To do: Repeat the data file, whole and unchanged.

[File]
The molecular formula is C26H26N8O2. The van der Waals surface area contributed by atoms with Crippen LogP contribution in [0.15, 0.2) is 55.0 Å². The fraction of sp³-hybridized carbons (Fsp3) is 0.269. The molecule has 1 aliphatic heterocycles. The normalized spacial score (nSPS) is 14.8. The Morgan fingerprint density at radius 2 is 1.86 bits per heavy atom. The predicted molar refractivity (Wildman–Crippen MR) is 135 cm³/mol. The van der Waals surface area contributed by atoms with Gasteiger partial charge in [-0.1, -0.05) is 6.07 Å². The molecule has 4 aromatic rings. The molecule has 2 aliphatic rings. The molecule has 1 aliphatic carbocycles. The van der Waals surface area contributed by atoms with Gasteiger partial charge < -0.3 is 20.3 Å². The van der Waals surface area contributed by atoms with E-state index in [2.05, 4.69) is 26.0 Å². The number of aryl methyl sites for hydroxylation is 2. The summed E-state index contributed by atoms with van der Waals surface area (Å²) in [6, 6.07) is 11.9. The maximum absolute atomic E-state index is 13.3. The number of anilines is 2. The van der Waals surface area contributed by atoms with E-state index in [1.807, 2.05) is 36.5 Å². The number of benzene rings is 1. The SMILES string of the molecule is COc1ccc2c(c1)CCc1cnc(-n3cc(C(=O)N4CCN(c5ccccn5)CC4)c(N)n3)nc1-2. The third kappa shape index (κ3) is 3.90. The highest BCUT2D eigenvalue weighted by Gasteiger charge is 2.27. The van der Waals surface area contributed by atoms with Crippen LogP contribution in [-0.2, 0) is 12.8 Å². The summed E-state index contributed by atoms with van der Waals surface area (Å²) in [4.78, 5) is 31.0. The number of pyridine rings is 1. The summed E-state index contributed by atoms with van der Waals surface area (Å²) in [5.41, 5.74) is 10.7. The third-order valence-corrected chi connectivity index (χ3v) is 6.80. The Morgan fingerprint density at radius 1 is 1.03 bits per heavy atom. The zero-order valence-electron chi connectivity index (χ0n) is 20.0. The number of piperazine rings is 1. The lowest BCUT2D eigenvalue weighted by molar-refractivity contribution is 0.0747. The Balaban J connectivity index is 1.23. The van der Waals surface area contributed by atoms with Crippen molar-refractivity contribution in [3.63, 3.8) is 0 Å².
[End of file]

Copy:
The molecular formula is C26H26N8O2. The van der Waals surface area contributed by atoms with Crippen LogP contribution in [0.15, 0.2) is 55.0 Å². The fraction of sp³-hybridized carbons (Fsp3) is 0.269. The molecule has 1 aliphatic heterocycles. The normalized spacial score (nSPS) is 14.8. The Morgan fingerprint density at radius 2 is 1.86 bits per heavy atom. The predicted molar refractivity (Wildman–Crippen MR) is 135 cm³/mol. The van der Waals surface area contributed by atoms with Gasteiger partial charge in [-0.1, -0.05) is 6.07 Å². The molecule has 4 aromatic rings. The molecule has 2 aliphatic rings. The molecule has 1 aliphatic carbocycles. The van der Waals surface area contributed by atoms with Gasteiger partial charge < -0.3 is 20.3 Å². The van der Waals surface area contributed by atoms with E-state index in [2.05, 4.69) is 26.0 Å². The number of aryl methyl sites for hydroxylation is 2. The summed E-state index contributed by atoms with van der Waals surface area (Å²) in [6, 6.07) is 11.9. The maximum absolute atomic E-state index is 13.3. The number of anilines is 2. The van der Waals surface area contributed by atoms with E-state index in [1.807, 2.05) is 36.5 Å². The number of benzene rings is 1. The SMILES string of the molecule is COc1ccc2c(c1)CCc1cnc(-n3cc(C(=O)N4CCN(c5ccccn5)CC4)c(N)n3)nc1-2. The third kappa shape index (κ3) is 3.90. The highest BCUT2D eigenvalue weighted by Gasteiger charge is 2.27. The van der Waals surface area contributed by atoms with Crippen LogP contribution in [-0.2, 0) is 12.8 Å². The summed E-state index contributed by atoms with van der Waals surface area (Å²) in [4.78, 5) is 31.0. The number of pyridine rings is 1. The summed E-state index contributed by atoms with van der Waals surface area (Å²) in [5.41, 5.74) is 10.7. The third-order valence-corrected chi connectivity index (χ3v) is 6.80. The Morgan fingerprint density at radius 1 is 1.03 bits per heavy atom. The zero-order valence-electron chi connectivity index (χ0n) is 20.0. The number of piperazine rings is 1. The lowest BCUT2D eigenvalue weighted by molar-refractivity contribution is 0.0747. The Balaban J connectivity index is 1.23. The van der Waals surface area contributed by atoms with Crippen molar-refractivity contribution in [3.63, 3.8) is 0 Å².